March 4, 2021 12:03:28 am
MAHARASHTRA’S OVERALL mangrove cover has increased by 48.79 sq km, a study by the mangrove cell of the state forest department has shown. The forest cover in 2005 was 304.39 sq km.
Many mangrove patches in the state, especially in denser areas, are inaccessible by foot or boat. In 2018, the state mangrove cell approved a proposal from Indian Institute of Space Science and Technology (IISST) in Valiamala, Thiruvananthapuram (Kerala), to study mangrove cover in six coastal districts and also track the health of mangrove forests using real-time satellite remote sensing data.
Mangroves are a diverse group of salt-tolerant plant community of tropical and subtropical intertidal regions of the world. Many mangrove forests can be recognised by their dense tangle of prop roots that make the trees appear to be standing on stilts above water. Similar to forest cover, mangrove cover is also divided as “very dense”, “moderate” and “open”.
Mangroves in six districts — Thane, Palghar, Mumbai (suburban and city), Raigad, Ratnagiri and Sindhudurg — were mapped under the project. The study recorded a 100.35 sq km increase in dense mangrove (canopy density of 70 per cent and above) found between 2005 and 2018 while the extent of sparse mangrove (canopy density between 10 and 40 per cent) is reduced from 105.12 to 53.55 sq km.
The mangrove cell said the reduction in sparse mangrove cover depicted a big conversion of sparse to dense mangrove. “Total increase in mangrove forest is found to be 48.79 sq km for all districts,” read the report.
Among six districts, Sindhudurg recorded minimum increase (0.3 sq. km) while Mumbai and Raigad showed a substantial increase in mangrove cover of an additional 12.9 and 22.2 sq km, respectively. Of the six, only Palghar district recorded a reduction in mangrove cover, by 10.34 sq km.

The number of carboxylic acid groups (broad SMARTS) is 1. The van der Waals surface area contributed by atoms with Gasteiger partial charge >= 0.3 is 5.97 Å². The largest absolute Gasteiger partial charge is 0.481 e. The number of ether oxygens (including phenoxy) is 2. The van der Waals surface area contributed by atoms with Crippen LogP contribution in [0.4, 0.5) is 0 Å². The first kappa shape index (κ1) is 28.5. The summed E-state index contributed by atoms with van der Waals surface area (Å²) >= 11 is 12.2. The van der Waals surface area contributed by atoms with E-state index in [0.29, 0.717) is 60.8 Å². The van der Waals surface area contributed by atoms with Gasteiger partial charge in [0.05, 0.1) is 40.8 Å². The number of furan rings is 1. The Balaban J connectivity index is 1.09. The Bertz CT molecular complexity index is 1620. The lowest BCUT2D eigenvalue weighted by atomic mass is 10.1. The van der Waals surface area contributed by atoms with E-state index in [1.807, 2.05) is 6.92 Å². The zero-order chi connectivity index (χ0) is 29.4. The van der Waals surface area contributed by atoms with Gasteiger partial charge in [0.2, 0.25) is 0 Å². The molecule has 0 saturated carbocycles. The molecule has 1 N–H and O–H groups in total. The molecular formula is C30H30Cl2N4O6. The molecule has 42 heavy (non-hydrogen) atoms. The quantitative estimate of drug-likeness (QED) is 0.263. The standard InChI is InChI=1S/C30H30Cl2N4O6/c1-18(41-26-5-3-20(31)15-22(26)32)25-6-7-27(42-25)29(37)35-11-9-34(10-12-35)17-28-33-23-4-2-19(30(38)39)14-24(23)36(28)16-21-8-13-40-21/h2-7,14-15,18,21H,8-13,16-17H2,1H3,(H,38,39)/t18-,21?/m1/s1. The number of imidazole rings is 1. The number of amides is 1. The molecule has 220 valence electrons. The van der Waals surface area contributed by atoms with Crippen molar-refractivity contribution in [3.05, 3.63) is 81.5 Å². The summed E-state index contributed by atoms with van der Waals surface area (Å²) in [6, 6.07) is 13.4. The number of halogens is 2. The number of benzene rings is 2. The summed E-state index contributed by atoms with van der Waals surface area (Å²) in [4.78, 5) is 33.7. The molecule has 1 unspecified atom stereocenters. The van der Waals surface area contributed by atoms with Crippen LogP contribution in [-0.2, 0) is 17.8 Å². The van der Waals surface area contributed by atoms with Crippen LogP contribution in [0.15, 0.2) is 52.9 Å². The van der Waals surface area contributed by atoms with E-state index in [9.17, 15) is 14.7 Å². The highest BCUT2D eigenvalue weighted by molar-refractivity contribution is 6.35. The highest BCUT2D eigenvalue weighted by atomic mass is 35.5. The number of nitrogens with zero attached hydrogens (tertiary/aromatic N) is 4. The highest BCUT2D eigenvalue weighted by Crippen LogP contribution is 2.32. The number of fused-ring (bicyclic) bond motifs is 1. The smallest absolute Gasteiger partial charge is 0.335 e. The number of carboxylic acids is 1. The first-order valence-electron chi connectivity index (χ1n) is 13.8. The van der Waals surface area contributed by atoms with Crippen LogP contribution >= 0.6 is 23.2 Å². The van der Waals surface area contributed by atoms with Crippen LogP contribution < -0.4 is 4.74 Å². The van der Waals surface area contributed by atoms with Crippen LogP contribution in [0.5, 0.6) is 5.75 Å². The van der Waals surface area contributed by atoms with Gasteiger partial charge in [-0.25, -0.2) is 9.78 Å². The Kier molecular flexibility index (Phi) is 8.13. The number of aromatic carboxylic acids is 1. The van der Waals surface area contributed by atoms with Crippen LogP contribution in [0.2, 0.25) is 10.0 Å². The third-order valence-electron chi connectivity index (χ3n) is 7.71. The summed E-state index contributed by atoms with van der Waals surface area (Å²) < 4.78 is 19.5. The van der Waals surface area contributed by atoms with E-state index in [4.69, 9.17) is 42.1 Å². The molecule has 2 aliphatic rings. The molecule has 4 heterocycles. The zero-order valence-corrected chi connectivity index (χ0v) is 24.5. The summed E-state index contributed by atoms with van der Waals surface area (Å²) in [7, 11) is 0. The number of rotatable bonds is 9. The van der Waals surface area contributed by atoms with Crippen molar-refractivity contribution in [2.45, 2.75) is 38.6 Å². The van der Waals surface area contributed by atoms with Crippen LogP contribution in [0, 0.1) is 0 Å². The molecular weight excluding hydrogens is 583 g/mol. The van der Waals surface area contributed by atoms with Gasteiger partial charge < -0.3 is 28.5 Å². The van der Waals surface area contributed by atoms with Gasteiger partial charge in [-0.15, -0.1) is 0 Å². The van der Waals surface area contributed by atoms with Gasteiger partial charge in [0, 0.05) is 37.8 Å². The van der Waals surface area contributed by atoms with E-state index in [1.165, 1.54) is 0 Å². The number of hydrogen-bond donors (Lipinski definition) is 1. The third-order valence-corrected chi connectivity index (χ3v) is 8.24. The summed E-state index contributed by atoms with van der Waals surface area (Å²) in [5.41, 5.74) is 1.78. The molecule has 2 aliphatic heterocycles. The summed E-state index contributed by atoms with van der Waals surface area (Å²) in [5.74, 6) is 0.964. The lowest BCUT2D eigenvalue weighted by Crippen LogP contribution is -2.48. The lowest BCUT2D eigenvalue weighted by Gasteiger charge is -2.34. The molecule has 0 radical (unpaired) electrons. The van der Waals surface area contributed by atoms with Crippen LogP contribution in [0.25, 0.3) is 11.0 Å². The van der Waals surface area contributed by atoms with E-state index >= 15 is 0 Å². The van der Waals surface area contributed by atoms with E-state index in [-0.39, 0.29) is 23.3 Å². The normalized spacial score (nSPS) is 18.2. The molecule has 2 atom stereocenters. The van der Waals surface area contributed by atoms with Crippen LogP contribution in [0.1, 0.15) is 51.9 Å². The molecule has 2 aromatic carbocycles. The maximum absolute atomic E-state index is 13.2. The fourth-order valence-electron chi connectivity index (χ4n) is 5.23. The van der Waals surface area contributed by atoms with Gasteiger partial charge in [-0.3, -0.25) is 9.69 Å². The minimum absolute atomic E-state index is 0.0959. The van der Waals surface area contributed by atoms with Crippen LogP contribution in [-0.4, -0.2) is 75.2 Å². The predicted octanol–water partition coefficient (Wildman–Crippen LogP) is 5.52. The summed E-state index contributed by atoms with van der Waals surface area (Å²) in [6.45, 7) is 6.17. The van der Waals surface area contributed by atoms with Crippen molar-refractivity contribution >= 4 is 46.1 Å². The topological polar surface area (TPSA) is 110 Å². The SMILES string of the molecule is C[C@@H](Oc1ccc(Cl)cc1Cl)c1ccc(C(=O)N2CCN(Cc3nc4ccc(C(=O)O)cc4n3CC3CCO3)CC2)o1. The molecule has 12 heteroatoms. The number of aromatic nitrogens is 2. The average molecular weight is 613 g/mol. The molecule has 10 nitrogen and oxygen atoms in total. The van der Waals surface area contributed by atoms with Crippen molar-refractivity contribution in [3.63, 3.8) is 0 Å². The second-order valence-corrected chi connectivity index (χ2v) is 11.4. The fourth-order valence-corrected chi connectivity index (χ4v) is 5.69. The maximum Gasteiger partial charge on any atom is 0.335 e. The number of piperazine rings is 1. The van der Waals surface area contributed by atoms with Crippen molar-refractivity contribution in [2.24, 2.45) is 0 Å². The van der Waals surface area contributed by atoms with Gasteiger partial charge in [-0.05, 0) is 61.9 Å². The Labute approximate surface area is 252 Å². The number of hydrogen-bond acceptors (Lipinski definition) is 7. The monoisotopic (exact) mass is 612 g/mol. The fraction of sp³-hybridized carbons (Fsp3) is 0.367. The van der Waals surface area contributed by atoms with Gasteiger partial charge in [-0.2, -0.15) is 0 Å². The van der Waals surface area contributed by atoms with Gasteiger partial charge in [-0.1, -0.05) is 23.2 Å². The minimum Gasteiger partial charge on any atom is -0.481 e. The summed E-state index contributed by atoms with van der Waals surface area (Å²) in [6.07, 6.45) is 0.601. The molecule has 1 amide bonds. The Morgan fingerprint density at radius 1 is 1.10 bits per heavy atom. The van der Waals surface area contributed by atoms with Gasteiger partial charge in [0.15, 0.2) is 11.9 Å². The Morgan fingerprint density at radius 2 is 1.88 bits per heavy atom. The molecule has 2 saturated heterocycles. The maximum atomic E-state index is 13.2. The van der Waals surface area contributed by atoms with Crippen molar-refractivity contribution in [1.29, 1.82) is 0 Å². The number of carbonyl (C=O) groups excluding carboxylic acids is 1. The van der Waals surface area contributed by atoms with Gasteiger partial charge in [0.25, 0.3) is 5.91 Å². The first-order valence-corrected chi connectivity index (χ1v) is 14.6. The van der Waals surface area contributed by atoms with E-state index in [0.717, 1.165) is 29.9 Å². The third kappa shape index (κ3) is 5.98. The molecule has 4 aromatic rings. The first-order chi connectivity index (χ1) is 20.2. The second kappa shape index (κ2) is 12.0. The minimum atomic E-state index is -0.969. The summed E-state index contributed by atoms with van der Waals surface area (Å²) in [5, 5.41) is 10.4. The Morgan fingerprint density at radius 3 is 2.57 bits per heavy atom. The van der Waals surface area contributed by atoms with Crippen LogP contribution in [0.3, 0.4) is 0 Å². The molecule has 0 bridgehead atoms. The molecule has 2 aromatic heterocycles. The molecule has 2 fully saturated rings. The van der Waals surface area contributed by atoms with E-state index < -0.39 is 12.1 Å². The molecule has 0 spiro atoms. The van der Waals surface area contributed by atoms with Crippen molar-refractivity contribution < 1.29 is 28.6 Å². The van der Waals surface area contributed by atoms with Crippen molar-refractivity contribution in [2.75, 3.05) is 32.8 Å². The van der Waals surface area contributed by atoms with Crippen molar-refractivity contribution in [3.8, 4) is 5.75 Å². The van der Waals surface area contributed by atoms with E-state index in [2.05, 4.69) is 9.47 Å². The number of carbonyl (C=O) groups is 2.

Across the six districts, sparse mangrove cover reduced. “About 44.25 sq km of sparse mangrove is converted to dense mangrove, which is considered to be a positive change, and 16.17 sq km of dense mangrove changed to sparse indicating degrading stage,” read the report.
In the second phase of the project, a mobile application is being prepared for real-time updates from the field. Satellite images will be relayed to the forest department every month in the form of reports to check area-wise increase, destruction cases and areas where restoration can be done.
Virendra Tiwari, additional principal chief conservator of forest (mangrove cell), said, “The mobile application is expected to be functional soon.”
The IISST is also preparing maps indicating the health of mangrove forests that will be developed, including mangrove density, fragmentation, diversity, vegetation indices, erosion or accretion status, drainage density, sedimentation and blockages, along with river or estuary courses.
Mangrove forests stabilise coastline, reducing erosion from storm surges, currents, waves and tides. The intricate root system of mangroves also makes these forests attractive to fish and other organisms seeking food and shelter from predators.
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